Pop culture obsessives writing for the pop culture obsessed.


Rarely has a filmmaker experienced as rapid a rise and fall as Swedish director Lukas Moodysson. His intimate 1999 romance Fucking Åmål (a.k.a. Show Me Love) and his sprawling 2000 comedy Together were praised for their warmth and insight. Then he swapped optimism for pessimism with 2002’s heartbreaking (but artful) Lilya 4-Ever. After that, Moodysson tested audiences with the intentionally repellant A Hole In My Heart and the aggressively experimental Container, and in just a few short years, he went from being a favorite of critics and audiences to being a director whose name evokes winces and warnings.


Moodysson’s relatively mainstream Mammoth—his English-language debut—is something of an olive branch to his former fans, though it’s hardly in the same class as the movies he made at the start of the ’00s. Gael García Bernal plays an Internet bigwig who flies to Bangkok on business and befriends a young prostitute. Meanwhile, back in New York City, Bernal’s wife (Michelle Williams) worries that her overnight shifts at the ER are distancing her from her 8-year-old daughter, who adores their Filipino nanny, Marife Necesito. And Necesito is anxious about the calls she’s getting from her own kids, begging her to come home. Mammoth is about a group of people pushed by economic necessity to tend to people other than their actual loved ones, and Moodysson has a keen eye for how such a depressing situation looks, whether he’s showing Bernal leaving a seductive Williams behind in their cozy bed or showing Bernal spending good money to live like a pauper on a Thailand beach.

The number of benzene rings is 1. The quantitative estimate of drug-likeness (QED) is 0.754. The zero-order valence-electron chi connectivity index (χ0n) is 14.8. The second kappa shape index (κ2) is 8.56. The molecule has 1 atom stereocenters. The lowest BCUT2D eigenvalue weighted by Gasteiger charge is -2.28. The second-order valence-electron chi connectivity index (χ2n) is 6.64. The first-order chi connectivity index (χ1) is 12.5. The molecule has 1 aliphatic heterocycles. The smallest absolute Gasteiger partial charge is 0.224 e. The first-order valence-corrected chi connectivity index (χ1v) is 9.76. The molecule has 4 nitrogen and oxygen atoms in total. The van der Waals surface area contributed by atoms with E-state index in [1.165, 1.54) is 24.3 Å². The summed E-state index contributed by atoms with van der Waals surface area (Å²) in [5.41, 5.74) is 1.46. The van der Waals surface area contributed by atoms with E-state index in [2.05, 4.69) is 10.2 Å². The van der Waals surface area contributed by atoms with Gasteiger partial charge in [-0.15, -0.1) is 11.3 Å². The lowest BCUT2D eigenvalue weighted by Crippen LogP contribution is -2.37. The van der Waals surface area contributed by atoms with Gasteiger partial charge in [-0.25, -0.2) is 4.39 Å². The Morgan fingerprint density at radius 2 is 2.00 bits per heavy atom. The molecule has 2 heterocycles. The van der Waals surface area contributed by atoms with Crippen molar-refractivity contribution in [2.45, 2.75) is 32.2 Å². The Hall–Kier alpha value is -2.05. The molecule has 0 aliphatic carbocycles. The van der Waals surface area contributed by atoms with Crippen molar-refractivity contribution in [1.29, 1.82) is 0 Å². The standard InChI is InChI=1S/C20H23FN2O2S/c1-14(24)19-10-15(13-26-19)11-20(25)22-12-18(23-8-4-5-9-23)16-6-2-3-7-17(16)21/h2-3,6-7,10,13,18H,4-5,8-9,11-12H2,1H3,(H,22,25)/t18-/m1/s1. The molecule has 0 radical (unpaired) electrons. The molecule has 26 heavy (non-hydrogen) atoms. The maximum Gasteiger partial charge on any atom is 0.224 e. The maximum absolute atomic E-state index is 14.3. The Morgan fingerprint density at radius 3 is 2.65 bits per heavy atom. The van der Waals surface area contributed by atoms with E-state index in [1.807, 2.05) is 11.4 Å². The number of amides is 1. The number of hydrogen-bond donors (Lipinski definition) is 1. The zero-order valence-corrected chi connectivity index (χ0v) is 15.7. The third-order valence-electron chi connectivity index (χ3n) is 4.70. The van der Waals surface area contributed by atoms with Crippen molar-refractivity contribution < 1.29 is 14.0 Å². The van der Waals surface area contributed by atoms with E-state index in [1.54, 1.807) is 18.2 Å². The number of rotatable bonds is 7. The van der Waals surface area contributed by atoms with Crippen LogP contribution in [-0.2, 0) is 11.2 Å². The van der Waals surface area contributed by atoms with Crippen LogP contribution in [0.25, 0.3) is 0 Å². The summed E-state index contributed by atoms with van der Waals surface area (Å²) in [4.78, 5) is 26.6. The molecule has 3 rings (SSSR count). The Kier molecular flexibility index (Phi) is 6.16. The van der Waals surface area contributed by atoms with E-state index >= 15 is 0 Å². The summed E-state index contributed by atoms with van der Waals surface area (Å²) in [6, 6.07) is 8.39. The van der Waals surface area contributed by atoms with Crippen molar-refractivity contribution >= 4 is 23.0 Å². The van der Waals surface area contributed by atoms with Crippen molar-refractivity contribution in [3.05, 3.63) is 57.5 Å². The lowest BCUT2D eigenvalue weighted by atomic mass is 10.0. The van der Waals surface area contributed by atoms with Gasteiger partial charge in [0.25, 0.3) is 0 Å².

But while Mammoth is frequently poignant and beautifully acted—especially by Williams, who’s so lost and lonely that she becomes casually cruel—the movie lacks the personal touch that’s distinguished even Moodysson’s “difficult” films. Perhaps because Moodysson is working in a foreign tongue—or perhaps because he has a point to hammer home—Mammoth’s dialogue lacks nuance. Together and Fucking Åmål lovingly ribbed the foibles of well-meaning people, but Mammoth is the kind of movie where a $3,000 pen inlaid with mammoth ivory provokes a deadly earnest, not-in-the-least-satirical speech about how we’re all headed for extinction. Mammoth’s anti-globalization, everything’s-connected premise feels rehashed from a dozen other indie films, only Moodysson anchors it with the heart-sinking hopelessness that’s been his stock in trade since Lilya. The clear-eyed, loveable humanist who breezed in from Sweden a decade ago appears to be gone for good.

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